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  • Northeast Wisconsin
  • July 2017
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Celebrating lavender — Island Lavender Company blooms in Door County

There are few things that conjure up a universally pleasant response; thus, they get all the glory. It’s easy when the object can be used in virtually any and every capacity: as a sweet and savory food product, an herb, a popular essential oil, a simple yet satisfying scent, a charming piece of décor, a calming agent, and so much more. It begs the question, “Is it possible to have too much of a good thing?”

Not when it comes to lavender.

It’s something Scott Sonoc and his wife Marsha Williams know firsthand. The owners of Island Lavender Company, they planted the first commercial lavender fields on Washington Island on the newly renovated Historic Island Dairy property in the spring of 2013 and haven’t looked back since.

Situated five miles from the tip of the peninsula of Door County, the Island Lavender Company is a working lavender farm specializing in the cultivation of hearty organic lavender plants to be used to make the highest grade lavender products.

Scott explains that the Island Lavender Company farm has been designed to blend in with the existing character of Washington Island’s Scandinavian heritage promoting agricultural entrepreneurship, specifically celebrating lavender grown in the United States. The property includes a hand built, carved Viking Temple featuring birds, snakes and nature. The lavender market is housed in the restored 100-year-old Historic Island Dairy, a special island location featuring an exhibit of the dairy when it operated from 1917 to 1960.

And this year, they’ve expanded their beloved store to include a location in mainland Ephraim, Door County.

“It came primarily because of customers’ demand,” Marsha explains. “We discovered a fantastic building in North Ephraim that really enables us to show both the wide array of products we have as well as an entire exhibit area devoted to explaining how we process lavender.”

Located on the north edge of Ephraim in the historic big red barn just before entering into Sister Bay on Highway 42, Island Lavender Company’s additional locale allows Scott and Marsha to share their love of lavender and all it is capable of within their array of products and also in the form of graphics, exhibits and educational material — including lavender recipes for guests to try at home.

An extraordinary commitment to quality

The natural growing and harvesting procedure is one that Island Lavender Company takes seriously and procures products of the highest quality, becoming the standard for superiority due to each step in their process being so thoughtfully and diligently executed.

“We do everything by hand,” Scott says. “From the planting to the trimming to the harvesting.”

Lavender bundles are harvested by hand with a sickle, and dried in a barn while buds are stripped and separated from the stems in a custom-designed machine. Dried lavender buds go through the filtering process two to three times to ensure grit is removed, while lavender buds headed for culinary purposes are sifted more than five times and sent to a specially engineered stainless steel still to produce the highest quality food grade lavender essential oil.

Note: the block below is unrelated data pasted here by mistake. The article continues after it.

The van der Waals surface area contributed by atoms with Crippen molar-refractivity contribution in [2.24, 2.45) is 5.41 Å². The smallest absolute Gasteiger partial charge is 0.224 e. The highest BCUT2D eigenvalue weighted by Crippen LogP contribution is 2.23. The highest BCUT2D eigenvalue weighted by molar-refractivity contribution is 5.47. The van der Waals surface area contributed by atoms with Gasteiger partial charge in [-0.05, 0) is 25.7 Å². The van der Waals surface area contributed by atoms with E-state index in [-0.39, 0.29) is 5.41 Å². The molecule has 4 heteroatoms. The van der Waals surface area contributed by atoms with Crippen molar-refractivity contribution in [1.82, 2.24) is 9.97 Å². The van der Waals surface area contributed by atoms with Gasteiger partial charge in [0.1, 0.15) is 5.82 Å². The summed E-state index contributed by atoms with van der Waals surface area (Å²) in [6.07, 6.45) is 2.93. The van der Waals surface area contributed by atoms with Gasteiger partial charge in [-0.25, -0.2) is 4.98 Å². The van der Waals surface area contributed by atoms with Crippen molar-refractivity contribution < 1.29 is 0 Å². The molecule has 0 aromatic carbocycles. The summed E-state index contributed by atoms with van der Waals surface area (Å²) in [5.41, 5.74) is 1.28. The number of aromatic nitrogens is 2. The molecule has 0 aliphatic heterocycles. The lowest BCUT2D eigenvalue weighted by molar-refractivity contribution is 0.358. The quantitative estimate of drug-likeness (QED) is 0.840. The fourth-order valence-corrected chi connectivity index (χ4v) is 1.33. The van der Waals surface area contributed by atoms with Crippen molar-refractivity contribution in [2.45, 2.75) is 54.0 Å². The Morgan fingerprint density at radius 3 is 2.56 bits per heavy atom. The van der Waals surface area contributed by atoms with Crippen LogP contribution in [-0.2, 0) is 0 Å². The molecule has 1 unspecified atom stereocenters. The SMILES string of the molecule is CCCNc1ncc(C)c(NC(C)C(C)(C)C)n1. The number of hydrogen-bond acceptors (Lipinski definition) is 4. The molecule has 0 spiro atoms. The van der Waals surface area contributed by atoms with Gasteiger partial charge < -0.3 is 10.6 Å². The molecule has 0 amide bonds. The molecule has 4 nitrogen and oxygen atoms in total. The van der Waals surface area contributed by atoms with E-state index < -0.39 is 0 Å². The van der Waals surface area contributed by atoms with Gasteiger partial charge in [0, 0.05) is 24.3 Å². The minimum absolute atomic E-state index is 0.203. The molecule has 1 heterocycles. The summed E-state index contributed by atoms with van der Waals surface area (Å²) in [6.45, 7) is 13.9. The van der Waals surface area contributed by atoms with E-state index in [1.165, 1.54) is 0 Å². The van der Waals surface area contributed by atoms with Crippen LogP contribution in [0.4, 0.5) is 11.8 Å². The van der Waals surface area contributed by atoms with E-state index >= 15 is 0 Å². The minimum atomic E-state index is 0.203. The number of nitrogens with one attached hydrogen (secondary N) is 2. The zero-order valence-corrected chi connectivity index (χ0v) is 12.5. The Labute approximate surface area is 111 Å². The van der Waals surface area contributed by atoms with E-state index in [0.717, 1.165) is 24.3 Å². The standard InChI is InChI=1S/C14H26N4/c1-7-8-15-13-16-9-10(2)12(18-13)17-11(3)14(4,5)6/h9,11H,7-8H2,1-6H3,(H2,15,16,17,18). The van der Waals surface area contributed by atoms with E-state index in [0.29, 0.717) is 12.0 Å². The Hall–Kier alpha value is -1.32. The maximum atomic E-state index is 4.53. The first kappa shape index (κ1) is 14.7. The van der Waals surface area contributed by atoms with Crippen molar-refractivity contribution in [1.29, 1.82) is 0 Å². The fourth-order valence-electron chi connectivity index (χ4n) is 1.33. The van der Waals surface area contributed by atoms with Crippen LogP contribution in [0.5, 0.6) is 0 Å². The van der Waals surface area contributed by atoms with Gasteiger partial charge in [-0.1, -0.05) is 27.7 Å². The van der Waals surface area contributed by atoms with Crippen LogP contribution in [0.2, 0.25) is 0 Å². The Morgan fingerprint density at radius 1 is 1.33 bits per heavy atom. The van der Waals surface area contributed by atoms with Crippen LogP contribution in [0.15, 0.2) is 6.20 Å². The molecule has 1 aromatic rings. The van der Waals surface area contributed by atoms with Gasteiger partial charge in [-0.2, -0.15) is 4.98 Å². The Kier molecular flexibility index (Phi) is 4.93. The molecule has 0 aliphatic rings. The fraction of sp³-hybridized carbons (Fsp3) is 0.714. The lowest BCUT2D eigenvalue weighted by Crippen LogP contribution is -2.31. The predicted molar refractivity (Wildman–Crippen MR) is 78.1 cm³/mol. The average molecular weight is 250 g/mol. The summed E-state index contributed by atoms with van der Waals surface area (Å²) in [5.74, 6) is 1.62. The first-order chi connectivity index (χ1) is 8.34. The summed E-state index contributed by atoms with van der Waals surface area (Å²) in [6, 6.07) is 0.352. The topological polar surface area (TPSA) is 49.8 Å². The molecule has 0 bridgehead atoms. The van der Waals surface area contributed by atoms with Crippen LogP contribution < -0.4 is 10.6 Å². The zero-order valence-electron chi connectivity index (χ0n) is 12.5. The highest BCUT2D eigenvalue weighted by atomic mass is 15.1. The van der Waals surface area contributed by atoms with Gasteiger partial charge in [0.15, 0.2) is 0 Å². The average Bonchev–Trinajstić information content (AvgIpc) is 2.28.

It’s all based on the philosophy that excellence is reached when time and attention is paid to make it so; however, there’s something notably lacking in Island Lavender Company’s method: chemicals, pesticides and unnecessary additions during the growing process. Island Lavender Company is a completely natural lavender farm.

“We have an opportunity to focus on the need to protect the environment on various levels,” Scott says. “We don’t use pesticides or any kind of artificial fertilizers. Rainwater and sunshine is it. We work with the environment instead of against it.”

They’re natural components found typically in summer in Wisconsin, and lavender cultivation works exceptionally well in the area in all four of its diverse seasons. Hibernating in the winter, lavender begins growing in spring and flowers in mid-July. There are a number of variations, of which Island Lavender Company grows 16, primarily Lavandula Angustifolia, or English Lavender.

“We get so many comments from people who walk in our doors and just take a deep breath and say, ‘Oh I feel relaxed just being here,’” Marsha laughs. “It’s kind of a path of discovery. We’ve got information panels about lavender and how we process lavender throughout the whole store. People wander and they read the information panels and are able to get a good sense about what the lavender business entails.”

Island Lavender Company’s products are handmade in Wisconsin, with a number of them being done in-house by Scott, Marsha and their team. Travel pillows, neck wraps and salves are among some of the hundreds of products handmade and hand labeled.